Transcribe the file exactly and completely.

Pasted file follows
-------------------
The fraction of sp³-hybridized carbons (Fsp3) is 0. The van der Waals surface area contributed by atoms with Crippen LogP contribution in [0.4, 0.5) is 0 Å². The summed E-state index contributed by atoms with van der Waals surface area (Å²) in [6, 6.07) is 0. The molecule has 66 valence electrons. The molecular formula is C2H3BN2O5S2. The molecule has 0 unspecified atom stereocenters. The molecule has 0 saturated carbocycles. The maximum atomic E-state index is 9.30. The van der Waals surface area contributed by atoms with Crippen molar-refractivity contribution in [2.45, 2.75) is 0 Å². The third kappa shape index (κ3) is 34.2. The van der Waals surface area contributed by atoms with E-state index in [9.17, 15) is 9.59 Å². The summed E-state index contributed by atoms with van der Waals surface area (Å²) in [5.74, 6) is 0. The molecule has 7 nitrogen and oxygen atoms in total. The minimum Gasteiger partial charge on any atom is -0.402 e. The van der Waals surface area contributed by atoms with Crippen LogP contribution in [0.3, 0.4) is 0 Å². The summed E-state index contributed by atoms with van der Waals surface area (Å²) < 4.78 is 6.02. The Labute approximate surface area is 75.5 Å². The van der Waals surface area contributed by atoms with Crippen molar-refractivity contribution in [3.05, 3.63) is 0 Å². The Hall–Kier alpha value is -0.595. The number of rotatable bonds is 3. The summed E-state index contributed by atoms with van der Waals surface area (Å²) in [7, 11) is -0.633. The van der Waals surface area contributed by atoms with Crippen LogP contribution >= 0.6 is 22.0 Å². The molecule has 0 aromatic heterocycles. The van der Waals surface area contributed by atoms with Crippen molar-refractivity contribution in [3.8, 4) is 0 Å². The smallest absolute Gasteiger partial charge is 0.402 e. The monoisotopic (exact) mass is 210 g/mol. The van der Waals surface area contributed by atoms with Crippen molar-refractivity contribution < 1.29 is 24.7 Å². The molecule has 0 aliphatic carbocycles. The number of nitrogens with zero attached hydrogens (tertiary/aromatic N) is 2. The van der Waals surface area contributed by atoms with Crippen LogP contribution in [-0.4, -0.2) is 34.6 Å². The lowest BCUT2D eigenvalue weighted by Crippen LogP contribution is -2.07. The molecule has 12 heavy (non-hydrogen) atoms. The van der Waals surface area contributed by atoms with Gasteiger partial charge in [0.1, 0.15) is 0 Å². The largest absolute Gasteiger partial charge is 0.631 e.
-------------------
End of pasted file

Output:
The fraction of sp³-hybridized carbons (Fsp3) is 0. The van der Waals surface area contributed by atoms with Crippen LogP contribution in [0.4, 0.5) is 0 Å². The summed E-state index contributed by atoms with van der Waals surface area (Å²) in [6, 6.07) is 0. The molecule has 66 valence electrons. The molecular formula is C2H3BN2O5S2. The molecule has 0 unspecified atom stereocenters. The molecule has 0 saturated carbocycles. The maximum atomic E-state index is 9.30. The van der Waals surface area contributed by atoms with Crippen molar-refractivity contribution in [2.45, 2.75) is 0 Å². The third kappa shape index (κ3) is 34.2. The van der Waals surface area contributed by atoms with E-state index in [9.17, 15) is 9.59 Å². The summed E-state index contributed by atoms with van der Waals surface area (Å²) in [5.74, 6) is 0. The molecule has 7 nitrogen and oxygen atoms in total. The minimum Gasteiger partial charge on any atom is -0.402 e. The van der Waals surface area contributed by atoms with Crippen LogP contribution in [0.3, 0.4) is 0 Å². The summed E-state index contributed by atoms with van der Waals surface area (Å²) < 4.78 is 6.02. The Labute approximate surface area is 75.5 Å². The van der Waals surface area contributed by atoms with Crippen molar-refractivity contribution in [3.05, 3.63) is 0 Å². The Hall–Kier alpha value is -0.595. The number of rotatable bonds is 3. The summed E-state index contributed by atoms with van der Waals surface area (Å²) in [7, 11) is -0.633. The van der Waals surface area contributed by atoms with Crippen LogP contribution >= 0.6 is 22.0 Å². The molecule has 0 aromatic heterocycles. The van der Waals surface area contributed by atoms with Crippen molar-refractivity contribution in [3.8, 4) is 0 Å². The smallest absolute Gasteiger partial charge is 0.402 e. The monoisotopic (exact) mass is 210 g/mol. The van der Waals surface area contributed by atoms with Crippen molar-refractivity contribution < 1.29 is 24.7 Å². The molecule has 0 aliphatic carbocycles. The number of nitrogens with zero attached hydrogens (tertiary/aromatic N) is 2. The van der Waals surface area contributed by atoms with Crippen LogP contribution in [-0.4, -0.2) is 34.6 Å². The lowest BCUT2D eigenvalue weighted by Crippen LogP contribution is -2.07. The molecule has 12 heavy (non-hydrogen) atoms. The van der Waals surface area contributed by atoms with Gasteiger partial charge in [0.1, 0.15) is 0 Å². The largest absolute Gasteiger partial charge is 0.631 e.